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Wednesday, September 7, 2016
James Ivory | Howards End
by Douglas Messerli
Ruth Prawer Jhabvala (screenplay, based on the novel by E. M. Forster), James Ivory (director) Howards End / 1992
“Only connect” is the epigraph to E.M. Forster’s novel Howards End, and in the James Ivory film, based on Forster’s work, the characters spend most of their time connecting, most often by accident, both emotionally and intellectually. Indeed the two Schlegel sisters, Margaret (Emma Thompson) and Helen (Helena Bonham Carters), along with their brother Tibby (Adrian Ross Magenty), encounter both the Wilcox family and the Bast couple so often, that it appears that the whole of Britain is a little neighborhood wherein coincidental encounters are simply to be expected.
This is made even stranger, since the aristocratic Wilcoxes, Ruth (Vanessa Redgrave) and Henry (Anthony Hopkins), along with their two sons and daughter, are definitely not the “connecting” kind. Unlike the friendly and outgoing Schlegels, they see little reason to be bothered by others, preferring to stick to their own kind. Still after meeting the Schlegels on a German excursion (which takes place before the start of the movie), they invite Helen to their home at Howards End, where she promptly falls in and out of love with Paul Wilcox (Joseph Bennett), and then, evidently by accident, they rent a large home directly across the street from the Schlegels’ small apartment. Soon after, against all logic, the reclusive Ruth develops a deep friendship with Margaret, to whom, on Ruth's deathbed, she attempts to will their Howards End home; and, even more remarkably, after his wife’s death, the unsociable Henry falls in love with Margaret and asks her to marry him.
With Charlie now in prison and Paul relocated in Nigeria, Howards End (despite the family’s early attempt to deny their mother’s deathbed wishes) finally does end up in Margaret’s hands, with her intention of handing it over, at her death, to Leonard Bast’s and Helen’s son.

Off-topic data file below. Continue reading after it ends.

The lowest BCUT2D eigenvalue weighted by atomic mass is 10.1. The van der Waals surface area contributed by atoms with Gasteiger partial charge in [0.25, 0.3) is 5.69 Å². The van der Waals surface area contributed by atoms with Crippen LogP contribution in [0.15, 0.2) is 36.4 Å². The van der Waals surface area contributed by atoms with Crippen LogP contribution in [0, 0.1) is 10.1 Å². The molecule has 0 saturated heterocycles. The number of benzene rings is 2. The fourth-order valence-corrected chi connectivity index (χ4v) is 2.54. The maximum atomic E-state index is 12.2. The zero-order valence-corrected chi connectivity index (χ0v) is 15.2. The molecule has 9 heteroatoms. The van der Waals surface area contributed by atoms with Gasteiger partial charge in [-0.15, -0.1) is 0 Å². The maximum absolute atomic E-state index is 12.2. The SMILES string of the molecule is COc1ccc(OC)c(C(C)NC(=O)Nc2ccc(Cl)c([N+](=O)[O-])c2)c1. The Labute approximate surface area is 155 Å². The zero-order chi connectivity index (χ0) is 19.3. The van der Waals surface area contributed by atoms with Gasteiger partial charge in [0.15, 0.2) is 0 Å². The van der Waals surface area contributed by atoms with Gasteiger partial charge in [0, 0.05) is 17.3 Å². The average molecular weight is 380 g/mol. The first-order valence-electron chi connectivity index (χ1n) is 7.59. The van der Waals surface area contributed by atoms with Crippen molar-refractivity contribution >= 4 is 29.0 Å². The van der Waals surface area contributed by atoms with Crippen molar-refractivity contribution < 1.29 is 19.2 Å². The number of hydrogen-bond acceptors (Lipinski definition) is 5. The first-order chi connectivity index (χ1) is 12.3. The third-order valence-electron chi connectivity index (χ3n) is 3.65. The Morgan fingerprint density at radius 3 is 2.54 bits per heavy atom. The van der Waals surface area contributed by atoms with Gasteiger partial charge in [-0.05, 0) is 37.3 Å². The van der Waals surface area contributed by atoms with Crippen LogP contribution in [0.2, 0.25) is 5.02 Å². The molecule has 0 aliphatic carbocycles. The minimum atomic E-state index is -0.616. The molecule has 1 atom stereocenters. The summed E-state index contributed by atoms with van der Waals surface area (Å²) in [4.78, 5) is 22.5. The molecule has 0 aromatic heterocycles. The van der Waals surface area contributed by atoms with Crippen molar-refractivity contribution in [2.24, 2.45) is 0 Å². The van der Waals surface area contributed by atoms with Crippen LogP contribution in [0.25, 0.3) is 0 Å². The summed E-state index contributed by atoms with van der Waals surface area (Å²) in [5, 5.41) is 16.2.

I discuss these several coincidental encounters (there are even more) simply to reiterate just how “creaky” is Forster’s plot. If someone were to attempt to explain these series of events in real life, I think we would all suspect their honesty—or even sanity.
It’s clear that Forster was using these three different sets of people—aristocrats, well-off bourgeoisie, and working folk—to speak of the Edwardian Age on the edge, literally, of significant changes, resulting in the death of the first, the resurgence of the second, and the rise of the last. He also, more subtly, interweaves these three grouping by their perspectives to time: the aristocratic Wilcoxes are all about the past, the Schlegels are very much in the present, and the Bast’s, alas, will exist through Leonard’s son, only in the future. In short, the original author’s tale, although richly written and entertaining, is a thoroughly artificial one, having little to do with real life. That never bothers me in fiction, but is a problem for some in the far more “realistically” bound medium of cinema.
Emma Thompson as Margaret is near perfect in her often clumsy forwardness and her near endless patter, but also in the subtle mental changes that connubial betrayal and the gradual recognition of her husband’s cruel actions enact. If she begins the film as a strong-willed, forward-thinking idealist, she ends it by being more like her quiet, self-reflective friend Ruth, truly becoming the rightful resident of the elder’s beloved house.
Redgrave’s Ruth is a far more difficult and self-contradictory character, a woman relieved in not being able to vote, yet who finds Margaret a remarkable figure: as a woman who despite her self-conscious awkwardness is capable of doing great good. Redgrave, one of my very favorite of actresses, is not quite perfect for this role, and has a few mannerisms here that I’ve not previously noticed. Yet, she is always so amazing to watch that she does almost carry it off.
Although prone to overacting by underplaying every role, Anthony Hopkins as Henry comes off more straight-forwardly in this work as a failed, even, at times, somewhat evil human being who, nonetheless, is also a highly vulnerable one, who realizes, at film’s end, that he has helped to make his son Charlie into an even more detestable man than himself.
Carter’s Helen is a more transparent being without the depths of her older sister, but yet by film’s end she certainly shines as an independent force, willing, without shame, to raise her son to care for the world around him.
Even minor figures such as Leonard, with his dreamy intellectual pursuits of nature and the stars, is well portrayed by West; and as his overweight and courser wife, Jacky, Duffett is nearly perfect.
Like Pauline Kael, I have long carried a kind of grudge about Ivory’s films; as beautiful as they are, they seemed to me to be more like a BBC Masterpieces series rather than more challenging and original cinema. There is the aura of “literary” about most of them, and they often simply smell of libraries and museums from which the director and writer have adapted their stories. Yet, after all these years, I might be able to rethink my opinion given my enjoyment of Howards End the other day.
Los Angeles, September 7, 2016